Vaccinate over-12s for Covid? Most Czech parents unsure


The European Medicines Agency last month approved the use of the Pfizer/BioNTech vaccine against Covid-19 for children aged 12 and over, and other brands are undergoing testing. Health Minister Adam Vojtěch has said the government plans to begin vaccinating that group by late summer – ahead of the next school year. But many Czech parents are reluctant to get the jab, even for themselves.

Testing has shown that children who received the Pfizer/BioNTech vaccination achieved antibody levels up to twice as high as adults, and greater stimulation of their immune systems. Both of which is good news, says Roman Chlíbek, head of the Czech Vaccinology Society. “The approach to having these younger children vaccinated may be a bit different than with adults, more individual. Vaccination is definitely important for chronically ill children or children with weak immunity. But it is also important for strengthening family immunity, when in contact with chronically ill or elderly members. It is always best for the maximum number of people in a family to be vaccinated.”

The main concern, Mr Chlíbek told Czech Radio, is that parents may prove reluctant to register their kids. Among people aged 35 to 50, which includes the majority of parents of children in the 12 to 15 age group, not even half have themselves registered to get vaccinated.

Among them is Marie, a 48-year-old mother of a 13-year-old boy:

“I will definitely not register him. I’m 100 percent certain. There would have to be something that would make us. I’m afraid for my children.”

In the EU study of several thousand children, no ill effects were reported. The Pfizer/BioNTech vaccine has also been given approval for children aged 12-15 also in the United States, with testing done on a far larger sample, along with the Moderna jab. AstraZeneca is now trialling its vaccine, currently approved only for over-18s, in children as young as six.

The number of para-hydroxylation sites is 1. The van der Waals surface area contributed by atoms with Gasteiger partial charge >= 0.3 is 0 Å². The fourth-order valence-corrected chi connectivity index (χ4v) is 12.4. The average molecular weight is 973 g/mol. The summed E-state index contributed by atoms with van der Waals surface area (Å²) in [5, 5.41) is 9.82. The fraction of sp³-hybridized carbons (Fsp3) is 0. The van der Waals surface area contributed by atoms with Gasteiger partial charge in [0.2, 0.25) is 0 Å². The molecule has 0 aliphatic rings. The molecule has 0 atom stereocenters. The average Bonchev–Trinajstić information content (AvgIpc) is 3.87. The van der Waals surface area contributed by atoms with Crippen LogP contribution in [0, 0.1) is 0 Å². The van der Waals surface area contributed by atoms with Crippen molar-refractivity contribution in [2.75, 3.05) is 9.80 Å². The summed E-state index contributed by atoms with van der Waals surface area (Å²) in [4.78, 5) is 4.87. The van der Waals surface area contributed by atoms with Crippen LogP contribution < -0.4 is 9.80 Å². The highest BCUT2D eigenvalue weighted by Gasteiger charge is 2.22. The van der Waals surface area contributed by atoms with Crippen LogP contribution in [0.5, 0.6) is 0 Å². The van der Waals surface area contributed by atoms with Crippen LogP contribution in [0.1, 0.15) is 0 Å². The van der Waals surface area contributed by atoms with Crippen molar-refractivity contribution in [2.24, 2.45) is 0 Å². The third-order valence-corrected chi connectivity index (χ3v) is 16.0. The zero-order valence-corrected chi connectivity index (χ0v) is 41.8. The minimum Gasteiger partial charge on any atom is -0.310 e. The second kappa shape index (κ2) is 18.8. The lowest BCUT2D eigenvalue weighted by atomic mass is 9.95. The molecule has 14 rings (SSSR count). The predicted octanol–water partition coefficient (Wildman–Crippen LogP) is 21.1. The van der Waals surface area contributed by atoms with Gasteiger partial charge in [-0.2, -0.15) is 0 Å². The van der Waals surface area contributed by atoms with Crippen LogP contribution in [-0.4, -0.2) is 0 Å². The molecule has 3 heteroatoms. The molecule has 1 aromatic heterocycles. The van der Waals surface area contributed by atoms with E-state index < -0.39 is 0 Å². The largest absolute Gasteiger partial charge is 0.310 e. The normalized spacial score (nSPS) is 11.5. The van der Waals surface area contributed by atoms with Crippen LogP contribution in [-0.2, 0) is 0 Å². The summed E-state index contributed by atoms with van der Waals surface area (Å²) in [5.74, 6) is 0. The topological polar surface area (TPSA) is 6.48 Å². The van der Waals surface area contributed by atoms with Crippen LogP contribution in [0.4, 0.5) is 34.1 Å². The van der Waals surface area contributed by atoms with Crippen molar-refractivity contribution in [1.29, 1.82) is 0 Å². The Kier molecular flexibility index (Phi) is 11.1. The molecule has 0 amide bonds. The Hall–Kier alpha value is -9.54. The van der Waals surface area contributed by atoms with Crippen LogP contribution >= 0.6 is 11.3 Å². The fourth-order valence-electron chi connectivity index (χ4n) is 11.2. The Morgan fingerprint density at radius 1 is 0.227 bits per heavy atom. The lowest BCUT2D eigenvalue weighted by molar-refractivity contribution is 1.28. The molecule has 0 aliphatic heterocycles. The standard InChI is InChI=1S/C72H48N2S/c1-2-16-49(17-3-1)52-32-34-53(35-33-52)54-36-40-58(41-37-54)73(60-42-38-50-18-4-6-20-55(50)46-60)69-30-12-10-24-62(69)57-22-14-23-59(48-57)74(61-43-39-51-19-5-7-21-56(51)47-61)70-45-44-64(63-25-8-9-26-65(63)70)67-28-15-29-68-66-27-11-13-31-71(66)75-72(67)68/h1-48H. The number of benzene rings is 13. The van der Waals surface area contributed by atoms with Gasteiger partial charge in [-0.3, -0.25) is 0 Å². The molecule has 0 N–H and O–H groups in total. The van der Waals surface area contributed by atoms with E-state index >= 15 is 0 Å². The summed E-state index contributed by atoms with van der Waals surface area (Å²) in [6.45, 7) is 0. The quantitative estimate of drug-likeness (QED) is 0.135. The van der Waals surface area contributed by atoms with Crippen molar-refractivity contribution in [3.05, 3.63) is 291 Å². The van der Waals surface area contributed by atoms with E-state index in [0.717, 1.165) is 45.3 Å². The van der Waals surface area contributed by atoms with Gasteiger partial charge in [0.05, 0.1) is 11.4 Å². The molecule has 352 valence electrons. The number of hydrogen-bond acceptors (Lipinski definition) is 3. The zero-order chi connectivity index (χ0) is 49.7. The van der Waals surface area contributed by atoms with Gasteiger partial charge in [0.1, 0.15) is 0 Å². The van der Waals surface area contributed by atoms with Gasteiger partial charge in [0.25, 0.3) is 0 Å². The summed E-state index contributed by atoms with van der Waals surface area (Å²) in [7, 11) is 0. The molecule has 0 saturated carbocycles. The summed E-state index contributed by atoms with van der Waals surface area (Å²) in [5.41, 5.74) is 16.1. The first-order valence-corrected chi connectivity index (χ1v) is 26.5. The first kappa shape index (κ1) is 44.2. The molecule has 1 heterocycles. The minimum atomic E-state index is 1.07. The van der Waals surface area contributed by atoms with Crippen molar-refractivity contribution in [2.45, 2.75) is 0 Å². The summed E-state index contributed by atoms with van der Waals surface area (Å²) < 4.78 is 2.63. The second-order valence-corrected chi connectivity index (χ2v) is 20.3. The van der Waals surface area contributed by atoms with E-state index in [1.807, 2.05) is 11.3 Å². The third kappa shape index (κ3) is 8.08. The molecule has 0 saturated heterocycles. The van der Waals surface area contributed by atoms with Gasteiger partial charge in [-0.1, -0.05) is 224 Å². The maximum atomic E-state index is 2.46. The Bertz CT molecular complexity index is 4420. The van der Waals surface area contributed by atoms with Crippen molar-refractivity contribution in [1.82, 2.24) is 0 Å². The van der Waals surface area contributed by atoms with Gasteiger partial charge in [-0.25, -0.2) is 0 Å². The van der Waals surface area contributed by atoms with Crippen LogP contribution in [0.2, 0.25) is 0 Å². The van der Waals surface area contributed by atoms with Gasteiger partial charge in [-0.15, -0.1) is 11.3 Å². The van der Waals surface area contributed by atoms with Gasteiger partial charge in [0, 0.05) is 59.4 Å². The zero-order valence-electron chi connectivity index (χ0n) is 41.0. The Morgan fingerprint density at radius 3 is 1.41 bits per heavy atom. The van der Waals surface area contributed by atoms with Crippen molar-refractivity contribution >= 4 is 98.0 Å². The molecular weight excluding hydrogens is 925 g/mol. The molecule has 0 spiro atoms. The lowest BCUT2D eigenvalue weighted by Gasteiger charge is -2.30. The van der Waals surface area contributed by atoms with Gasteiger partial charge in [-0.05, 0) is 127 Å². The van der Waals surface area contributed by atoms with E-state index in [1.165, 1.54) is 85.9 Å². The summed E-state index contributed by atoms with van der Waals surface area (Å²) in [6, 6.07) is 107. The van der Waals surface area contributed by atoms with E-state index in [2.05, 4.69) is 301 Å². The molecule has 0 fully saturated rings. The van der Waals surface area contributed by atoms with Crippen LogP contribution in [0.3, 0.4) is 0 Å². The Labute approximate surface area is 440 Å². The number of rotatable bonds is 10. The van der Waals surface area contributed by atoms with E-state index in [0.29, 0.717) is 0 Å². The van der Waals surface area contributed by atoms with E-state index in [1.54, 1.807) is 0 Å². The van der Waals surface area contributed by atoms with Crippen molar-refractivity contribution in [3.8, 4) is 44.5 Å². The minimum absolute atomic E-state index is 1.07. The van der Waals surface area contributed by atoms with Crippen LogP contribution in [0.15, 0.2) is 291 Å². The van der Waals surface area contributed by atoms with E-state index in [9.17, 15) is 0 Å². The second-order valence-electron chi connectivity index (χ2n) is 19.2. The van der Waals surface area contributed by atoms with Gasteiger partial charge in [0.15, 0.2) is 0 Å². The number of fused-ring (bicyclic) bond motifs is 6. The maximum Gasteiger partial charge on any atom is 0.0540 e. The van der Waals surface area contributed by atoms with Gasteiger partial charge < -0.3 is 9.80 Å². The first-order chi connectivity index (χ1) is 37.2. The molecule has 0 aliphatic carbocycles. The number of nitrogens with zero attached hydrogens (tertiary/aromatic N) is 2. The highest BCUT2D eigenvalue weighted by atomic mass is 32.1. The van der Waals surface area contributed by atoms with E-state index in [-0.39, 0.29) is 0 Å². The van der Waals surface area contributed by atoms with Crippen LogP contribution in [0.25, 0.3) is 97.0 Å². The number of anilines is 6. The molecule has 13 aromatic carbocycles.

Irena Koutná, head of a group of Czech scientists studying human immunity in connection with Covid-19, is among those who argues that since the long-term effects are unknown – and the vast majority of infected children do not suffer from severe illness – the vaccination of children should be decided on a case-by-case basis.

But a small minority of children can get seriously ill from a Covid complication called multisystem inflammatory syndrome, which can leave them with longer-term mobility or mental health issues. As noted earlier, having children vaccinated also goes a long way to protecting others.

The Society of General Practitioners for Children is especially concerned that adults reluctant or unwilling to have themselves vaccinated will not register vulnerable children to get the jab. And so they have advocated that vaccinations for minors be the responsibility of paediatricians, who generally enjoy greater trust among families.

Meanwhile, fewer than 1.6 million people in the Czech Republic are fully vaccinated. That’s not even 10 percent of the population.

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